Sleeping Bear Heritage Trail
The Sleeping Bear Heritage Trail (SBHT) will be a hard-surfaced, multi-use trail paralleling M-22 and M-109 for 27 miles through the Lakeshore. Nearly ten miles have been completed already. It provides a safe, non-motorized, multi-use transportation alternative connecting the Lakeshore’s main visitor destinations with Glen Arbor and Empire. The SBHT gives walkers, runners, wheelchair users, bicyclists, cross-country skiers, baby strollers, and rollerbladers a safe, enjoyable, and car-free way to access and explore the Lakeshore and neighboring communities. View the fact sheet and map of the SBHT route.
The SBHT idea came from the Leelanau Scenic Heritage Route (LSHR) Committee. The State of Michigan designated the LSHR in 2002 to promote measures which preserve and enhance the scenic, historical, and recreational characteristics of Michigan Highways 22, 109, and 204 as they traverse the rural countryside and unique villages of Leelanau County, including Sleeping Bear Dunes National Lakeshore.
The LSHR Committee is made up of representatives from all 12 townships and villages along the route, Leelanau County, the Michigan Department of Transportation (MDOT), the National Park Service, the Grand Traverse Band of Ottawa and Chippewa Indians, several private organizations, and local citizens. The Northwest Michigan Council of Governments coordinates the Committee’s activities. Information and materials on the LSHR can be found atwww.nwm.org/lshr.asp. The SBHT concept is supported by all members of the LSHR and is the group’s top priority.
Planning for the SBHT began in 2005 when the LSHR Committee suggested the concept to the National Park Service. The SBHT received repeated public reviews in the National Lakeshore’s recent General Management Plan process, and was included in the final Plan. In 2009, an Environmental Assessment (EA) for the SBHT was completed that demonstrated that the SBHT will have no significant impact on the environment.
The "Finding of No Significant Impact," or FONSI, was signed by the National Park Service Midwest Regional Director on August 27, 2009. When complete, the SBHT will extend from Manning Road on the Leelanau-Benzie County line to Good Harbor Beach at County Road 651 at the north end of the National Lakeshore. The trail will be entirely on public lands in the National Lakeshore or on county road or state highway rights-of-way. Because short distances of the SBHT extend outside of developed areas and special use zones, it has been designated for bicycle use by special regulation (36 CFR 7.80).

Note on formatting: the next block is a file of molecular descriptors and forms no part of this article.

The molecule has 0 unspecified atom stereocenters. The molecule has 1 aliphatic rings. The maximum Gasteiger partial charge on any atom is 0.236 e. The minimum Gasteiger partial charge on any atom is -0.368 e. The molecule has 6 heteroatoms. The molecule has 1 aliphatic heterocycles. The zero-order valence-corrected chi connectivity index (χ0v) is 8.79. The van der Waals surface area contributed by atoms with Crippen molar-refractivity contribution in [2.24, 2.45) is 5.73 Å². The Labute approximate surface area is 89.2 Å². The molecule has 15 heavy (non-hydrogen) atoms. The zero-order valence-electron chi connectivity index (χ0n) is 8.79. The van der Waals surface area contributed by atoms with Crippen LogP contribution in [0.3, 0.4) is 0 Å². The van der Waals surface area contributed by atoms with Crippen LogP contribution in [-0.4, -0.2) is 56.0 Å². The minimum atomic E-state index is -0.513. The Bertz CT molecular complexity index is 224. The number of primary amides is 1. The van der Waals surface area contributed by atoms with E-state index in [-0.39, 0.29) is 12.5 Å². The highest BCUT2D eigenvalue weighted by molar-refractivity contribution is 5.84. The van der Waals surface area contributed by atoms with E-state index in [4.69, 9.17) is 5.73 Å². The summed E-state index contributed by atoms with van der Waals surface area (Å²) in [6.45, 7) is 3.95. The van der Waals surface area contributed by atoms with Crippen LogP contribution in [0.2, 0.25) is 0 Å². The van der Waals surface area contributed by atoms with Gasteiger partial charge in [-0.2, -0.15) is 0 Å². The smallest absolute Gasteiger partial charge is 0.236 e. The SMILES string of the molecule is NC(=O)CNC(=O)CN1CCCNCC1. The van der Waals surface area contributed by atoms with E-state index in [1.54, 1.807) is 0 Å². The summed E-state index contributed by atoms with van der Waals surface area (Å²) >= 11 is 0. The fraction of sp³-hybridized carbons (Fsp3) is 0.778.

Because the planned route of the SBHT lies within developed areas and special use zones, the superintendent has designated it for bicycle use without promulgation of a special regulation. This required a written determination that this use is consistent with the protection of the park area's natural, scenic and aesthetic values, safety considerations and management objectives, and will not disturb wildlife or park resources (36 CFR 4.30(a)). Prior to officially opening the SBHT to bicycle traffic, the superintendent documented this determination. In order to minimize environmental impacts, however, there is potential for short distances of future segments of the SBHT to extend outside of developed areas and special use zones as the exact route is surveyed. Where routes depart from developed areas and special use zones, they must be designated for bicycle use by special regulation (36 CFR 4.30(b)). Because of this potential, the Lakeshore has proposed a special regulation, which has been published in the Federal Register for public review through December 14, 2012 at the following link: www.federalregister.gov/articles/2012/10/15/2012-25138/special-regulations-areas-of-the-national-park-system-sleeping-bear-dunes-national-lakeshore
Construction of the SBHT will occur in segments over a period of approximately ten years at a projected cost of $10 million. It is anticipated that 50% of the cost will be funded through federal and state grant sources and 50% raised philanthropically over the first five years of the project. Over $2.5 million in grant funding has already been secured.
Last updated: April 10, 2015